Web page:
“The world as forum for action is “composed,” essentially, of three constituent elements, which tend to manifest themselves in typical patterns of metaphoric representation. First is unexplored territory – the Great Mother, nature, creative and destructive, source and final resting place of all determinate things. Second is explored territory – the Great Father, culture, protective and tyrannical, cumulative ancestral wisdom. Third is the process that mediates between unexplored and explored territory – the Divine Son, the archetypal individual, creative exploratory “Word” and vengeful adversary. We are adapted to this “world of divine characters,” much as the “objective world.” The fact of this adaptation implies that the environment is in “reality” a forum for action, as well as a place of things....Mythological representations of the world – which are representations of reality as a forum for action – portray the dynamic interrelationship between all three constituent elements of human experience. The eternal unknown – nature, metaphorically speaking, creative and destructive, source and destination of all determinant things – is generally ascribed an affectively ambivalent feminine character (as the “mother” and eventual “devourer” of everyone and everything). The eternal known, in contrast – culture, defined territory, tyrannical and protective, predictable, disciplined and restrictive, cumulative consequence of heroic or exploratory behavior – is typically considered masculine (in contradistinction to “mother” nature). The eternal knower, finally – the process that mediates between the known and the unknown – is the knight who slays the dragon of chaos, the hero who replaces disorder and confusion with clarity and certainty, the sun-god who eternally slays the forces of darkness, and the “word” that engenders creation of the cosmos.”

Questions: Is this trinity of Mother-Father-Son really a useful or valid characterization and/or foundation to build upon? If so, in what fundamental way? Is this any more than just a fabrication of myth-meaning that is a bridge too far?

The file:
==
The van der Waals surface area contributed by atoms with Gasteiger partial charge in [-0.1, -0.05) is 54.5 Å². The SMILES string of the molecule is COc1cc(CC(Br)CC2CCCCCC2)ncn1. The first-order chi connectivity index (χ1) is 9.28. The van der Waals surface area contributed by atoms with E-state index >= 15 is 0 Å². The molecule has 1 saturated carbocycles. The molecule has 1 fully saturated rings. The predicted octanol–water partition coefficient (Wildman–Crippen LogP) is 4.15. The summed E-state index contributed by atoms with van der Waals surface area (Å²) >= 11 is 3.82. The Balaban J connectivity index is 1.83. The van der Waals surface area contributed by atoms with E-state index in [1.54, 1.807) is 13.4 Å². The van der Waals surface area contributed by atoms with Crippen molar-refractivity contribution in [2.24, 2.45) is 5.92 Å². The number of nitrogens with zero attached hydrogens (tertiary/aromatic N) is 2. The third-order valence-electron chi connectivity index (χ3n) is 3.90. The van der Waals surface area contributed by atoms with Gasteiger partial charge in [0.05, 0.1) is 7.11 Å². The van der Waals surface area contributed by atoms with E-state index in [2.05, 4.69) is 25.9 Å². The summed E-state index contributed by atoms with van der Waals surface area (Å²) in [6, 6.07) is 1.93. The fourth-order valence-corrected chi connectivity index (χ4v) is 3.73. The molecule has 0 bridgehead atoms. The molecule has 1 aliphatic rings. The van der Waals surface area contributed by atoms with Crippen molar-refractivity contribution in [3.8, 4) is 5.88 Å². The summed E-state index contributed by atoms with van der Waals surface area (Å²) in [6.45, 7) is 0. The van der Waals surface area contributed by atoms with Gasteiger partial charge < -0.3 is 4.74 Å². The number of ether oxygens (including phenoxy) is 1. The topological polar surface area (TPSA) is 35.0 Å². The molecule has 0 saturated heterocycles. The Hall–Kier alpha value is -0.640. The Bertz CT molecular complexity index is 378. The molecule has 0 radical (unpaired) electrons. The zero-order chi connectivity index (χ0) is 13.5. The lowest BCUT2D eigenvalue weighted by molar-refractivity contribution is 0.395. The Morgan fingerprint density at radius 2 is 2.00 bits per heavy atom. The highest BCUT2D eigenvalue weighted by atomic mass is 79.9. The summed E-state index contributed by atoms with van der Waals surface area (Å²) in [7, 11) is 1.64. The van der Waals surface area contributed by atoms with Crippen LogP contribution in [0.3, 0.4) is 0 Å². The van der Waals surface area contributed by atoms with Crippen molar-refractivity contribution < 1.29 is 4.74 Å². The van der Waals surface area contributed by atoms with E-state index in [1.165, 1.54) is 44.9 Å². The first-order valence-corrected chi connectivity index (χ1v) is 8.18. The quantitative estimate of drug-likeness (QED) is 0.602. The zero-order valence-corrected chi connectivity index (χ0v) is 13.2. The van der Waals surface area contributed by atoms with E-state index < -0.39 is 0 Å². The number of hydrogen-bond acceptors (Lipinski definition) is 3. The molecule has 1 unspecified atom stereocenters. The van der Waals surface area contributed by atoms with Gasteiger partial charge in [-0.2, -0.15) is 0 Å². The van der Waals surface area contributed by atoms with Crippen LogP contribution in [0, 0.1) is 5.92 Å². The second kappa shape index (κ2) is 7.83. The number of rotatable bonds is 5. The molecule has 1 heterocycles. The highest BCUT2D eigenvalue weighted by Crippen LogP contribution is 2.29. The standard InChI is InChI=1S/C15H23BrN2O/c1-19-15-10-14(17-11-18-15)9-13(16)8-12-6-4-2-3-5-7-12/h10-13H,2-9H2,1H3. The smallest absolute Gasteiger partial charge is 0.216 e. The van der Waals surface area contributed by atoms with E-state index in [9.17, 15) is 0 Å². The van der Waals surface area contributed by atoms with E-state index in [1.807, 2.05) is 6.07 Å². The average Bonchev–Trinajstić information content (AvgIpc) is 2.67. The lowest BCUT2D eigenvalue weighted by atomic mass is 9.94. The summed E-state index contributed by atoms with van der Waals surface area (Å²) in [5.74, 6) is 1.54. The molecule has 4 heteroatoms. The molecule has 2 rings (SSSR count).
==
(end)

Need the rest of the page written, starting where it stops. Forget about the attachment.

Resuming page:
Clearly, the world can be construed in several OTHER ways, and for insight on major issues or facets, Schopenhauer construed it as Will and Idea.

I set out to read this chapter after I received it, but could NOT get past the first few paragraphs because in my mind I kept returning to and stumbling over the primary premise. The world is too full of material to read much further after the foundational or primary premise is found to be faulty or lacking.

And so, the world of truth can be construed as a mix of noise and signal, and reading down the Table of Contents list, the chapter and section titles do not sound like they are going to deal with prominent philosophical issues, but are full of new and unfamiliar terms. They read more like titles for sections of a novel. Jordan Peterson seems to think that “narrative” is truer than a world of things. Consequently this smacks of philosophical noise unless it really IS a novel that is going to creatively, artistically illustrate a point or more. But for all its articulateness, this is NOT an entertaining or engrossing novel, but rather a slogging, grind-it-out ordeal for the critical thinker who must understand every new lexical term and challenge every new idea to which he is exposed.

For me, to finish this exhaustive undertaking would be a nightmare! And to what end? What is the promised payoff, and what is the evidence for its delivery? This was far from being clear, and thus not really motivating or inspiring.

A further note: Some people have committed what I call Intellectual/spiritual suicide in that, because of past trauma over their religious background and excruciating struggle to come free of it. they are now unwilling to rebuild, unwilling to know or believe ANYTHING with certainty. Usually, it is the most intelligent and sensitive among us that do this, whereas the rest generally, somewhat uncritically just plug into something else, some other ideology or religion. We probably all know someone—I know we do—that is like this, but that kind of wounded retreat from the spiritual battlefield never appealed to me. Consequently, I still embrace exposure to something new, but it has to measure up to some very foundational criteria. Maps of Meaning does not!